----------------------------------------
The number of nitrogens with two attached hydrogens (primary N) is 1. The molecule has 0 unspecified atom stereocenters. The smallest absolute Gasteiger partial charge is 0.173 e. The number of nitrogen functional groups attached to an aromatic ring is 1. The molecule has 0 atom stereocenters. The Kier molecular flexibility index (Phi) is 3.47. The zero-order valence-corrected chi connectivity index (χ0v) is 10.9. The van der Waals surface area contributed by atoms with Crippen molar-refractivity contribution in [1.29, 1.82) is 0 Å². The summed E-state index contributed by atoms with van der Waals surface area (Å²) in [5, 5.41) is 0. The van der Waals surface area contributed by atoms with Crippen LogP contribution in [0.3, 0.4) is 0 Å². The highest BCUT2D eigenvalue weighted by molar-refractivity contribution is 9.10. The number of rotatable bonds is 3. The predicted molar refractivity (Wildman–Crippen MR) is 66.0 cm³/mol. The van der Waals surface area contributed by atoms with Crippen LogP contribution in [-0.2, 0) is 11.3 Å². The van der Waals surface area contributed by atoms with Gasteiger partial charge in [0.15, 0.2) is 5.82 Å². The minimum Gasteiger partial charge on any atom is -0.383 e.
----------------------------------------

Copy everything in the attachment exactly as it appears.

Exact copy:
The number of nitrogens with two attached hydrogens (primary N) is 1. The molecule has 0 unspecified atom stereocenters. The smallest absolute Gasteiger partial charge is 0.173 e. The number of nitrogen functional groups attached to an aromatic ring is 1. The molecule has 0 atom stereocenters. The Kier molecular flexibility index (Phi) is 3.47. The zero-order valence-corrected chi connectivity index (χ0v) is 10.9. The van der Waals surface area contributed by atoms with Crippen molar-refractivity contribution in [1.29, 1.82) is 0 Å². The summed E-state index contributed by atoms with van der Waals surface area (Å²) in [5, 5.41) is 0. The van der Waals surface area contributed by atoms with Crippen LogP contribution in [0.3, 0.4) is 0 Å². The highest BCUT2D eigenvalue weighted by molar-refractivity contribution is 9.10. The number of rotatable bonds is 3. The predicted molar refractivity (Wildman–Crippen MR) is 66.0 cm³/mol. The van der Waals surface area contributed by atoms with Crippen LogP contribution in [-0.2, 0) is 11.3 Å². The van der Waals surface area contributed by atoms with Gasteiger partial charge in [0.15, 0.2) is 5.82 Å². The minimum Gasteiger partial charge on any atom is -0.383 e.